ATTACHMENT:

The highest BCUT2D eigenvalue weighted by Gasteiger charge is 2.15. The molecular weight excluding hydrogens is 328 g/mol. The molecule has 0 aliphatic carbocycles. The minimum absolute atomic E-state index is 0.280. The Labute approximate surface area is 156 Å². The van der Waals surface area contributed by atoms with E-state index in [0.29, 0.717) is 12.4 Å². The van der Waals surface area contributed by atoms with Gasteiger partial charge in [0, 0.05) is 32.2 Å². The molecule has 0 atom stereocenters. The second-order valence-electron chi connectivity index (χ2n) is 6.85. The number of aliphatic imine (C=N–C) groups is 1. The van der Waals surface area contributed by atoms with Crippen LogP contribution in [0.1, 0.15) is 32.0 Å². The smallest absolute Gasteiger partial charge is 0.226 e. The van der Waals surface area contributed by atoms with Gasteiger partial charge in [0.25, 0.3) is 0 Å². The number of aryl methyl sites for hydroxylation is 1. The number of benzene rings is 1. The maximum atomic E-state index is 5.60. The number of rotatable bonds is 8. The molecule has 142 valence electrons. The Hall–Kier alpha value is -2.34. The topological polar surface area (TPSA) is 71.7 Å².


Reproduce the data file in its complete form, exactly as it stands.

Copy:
The highest BCUT2D eigenvalue weighted by Gasteiger charge is 2.15. The molecular weight excluding hydrogens is 328 g/mol. The molecule has 0 aliphatic carbocycles. The minimum absolute atomic E-state index is 0.280. The Labute approximate surface area is 156 Å². The van der Waals surface area contributed by atoms with E-state index in [0.29, 0.717) is 12.4 Å². The van der Waals surface area contributed by atoms with Gasteiger partial charge in [0, 0.05) is 32.2 Å². The molecule has 0 atom stereocenters. The second-order valence-electron chi connectivity index (χ2n) is 6.85. The number of aliphatic imine (C=N–C) groups is 1. The van der Waals surface area contributed by atoms with Crippen LogP contribution in [0.1, 0.15) is 32.0 Å². The smallest absolute Gasteiger partial charge is 0.226 e. The van der Waals surface area contributed by atoms with Gasteiger partial charge in [0.25, 0.3) is 0 Å². The number of aryl methyl sites for hydroxylation is 1. The number of benzene rings is 1. The maximum atomic E-state index is 5.60. The number of rotatable bonds is 8. The molecule has 142 valence electrons. The Hall–Kier alpha value is -2.34. The topological polar surface area (TPSA) is 71.7 Å².